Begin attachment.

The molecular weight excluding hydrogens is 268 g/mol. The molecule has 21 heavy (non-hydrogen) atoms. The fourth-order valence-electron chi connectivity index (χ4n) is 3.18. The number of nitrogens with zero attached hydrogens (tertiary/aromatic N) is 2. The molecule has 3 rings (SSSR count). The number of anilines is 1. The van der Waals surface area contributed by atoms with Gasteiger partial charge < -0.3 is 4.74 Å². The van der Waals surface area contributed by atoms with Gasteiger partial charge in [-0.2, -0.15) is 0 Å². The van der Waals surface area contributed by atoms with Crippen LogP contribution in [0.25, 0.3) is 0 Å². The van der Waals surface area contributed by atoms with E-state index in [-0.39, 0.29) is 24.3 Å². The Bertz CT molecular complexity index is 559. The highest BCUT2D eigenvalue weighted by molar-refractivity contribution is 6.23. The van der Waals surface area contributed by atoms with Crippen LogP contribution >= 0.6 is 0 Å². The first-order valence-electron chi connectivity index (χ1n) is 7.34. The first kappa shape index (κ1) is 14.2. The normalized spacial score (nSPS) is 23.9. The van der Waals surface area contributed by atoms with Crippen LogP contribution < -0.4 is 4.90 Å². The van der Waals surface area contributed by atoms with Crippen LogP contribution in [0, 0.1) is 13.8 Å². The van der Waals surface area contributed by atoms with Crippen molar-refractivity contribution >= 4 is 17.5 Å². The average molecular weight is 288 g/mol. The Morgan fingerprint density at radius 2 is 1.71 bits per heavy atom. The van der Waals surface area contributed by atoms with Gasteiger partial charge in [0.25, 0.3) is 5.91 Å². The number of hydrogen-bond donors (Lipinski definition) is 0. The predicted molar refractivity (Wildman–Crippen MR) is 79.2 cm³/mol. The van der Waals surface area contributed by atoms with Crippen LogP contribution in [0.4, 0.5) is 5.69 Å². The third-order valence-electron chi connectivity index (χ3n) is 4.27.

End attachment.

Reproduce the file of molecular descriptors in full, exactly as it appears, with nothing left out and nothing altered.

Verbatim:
The molecular weight excluding hydrogens is 268 g/mol. The molecule has 21 heavy (non-hydrogen) atoms. The fourth-order valence-electron chi connectivity index (χ4n) is 3.18. The number of nitrogens with zero attached hydrogens (tertiary/aromatic N) is 2. The molecule has 3 rings (SSSR count). The number of anilines is 1. The van der Waals surface area contributed by atoms with Gasteiger partial charge < -0.3 is 4.74 Å². The van der Waals surface area contributed by atoms with Gasteiger partial charge in [-0.2, -0.15) is 0 Å². The van der Waals surface area contributed by atoms with Crippen LogP contribution in [0.25, 0.3) is 0 Å². The van der Waals surface area contributed by atoms with E-state index in [-0.39, 0.29) is 24.3 Å². The Bertz CT molecular complexity index is 559. The highest BCUT2D eigenvalue weighted by molar-refractivity contribution is 6.23. The van der Waals surface area contributed by atoms with Crippen LogP contribution >= 0.6 is 0 Å². The first-order valence-electron chi connectivity index (χ1n) is 7.34. The first kappa shape index (κ1) is 14.2. The normalized spacial score (nSPS) is 23.9. The van der Waals surface area contributed by atoms with Crippen LogP contribution < -0.4 is 4.90 Å². The van der Waals surface area contributed by atoms with Crippen LogP contribution in [0, 0.1) is 13.8 Å². The van der Waals surface area contributed by atoms with Crippen molar-refractivity contribution >= 4 is 17.5 Å². The average molecular weight is 288 g/mol. The Morgan fingerprint density at radius 2 is 1.71 bits per heavy atom. The van der Waals surface area contributed by atoms with Gasteiger partial charge in [0.25, 0.3) is 5.91 Å². The number of hydrogen-bond donors (Lipinski definition) is 0. The predicted molar refractivity (Wildman–Crippen MR) is 79.2 cm³/mol. The van der Waals surface area contributed by atoms with Crippen LogP contribution in [0.4, 0.5) is 5.69 Å². The third-order valence-electron chi connectivity index (χ3n) is 4.27.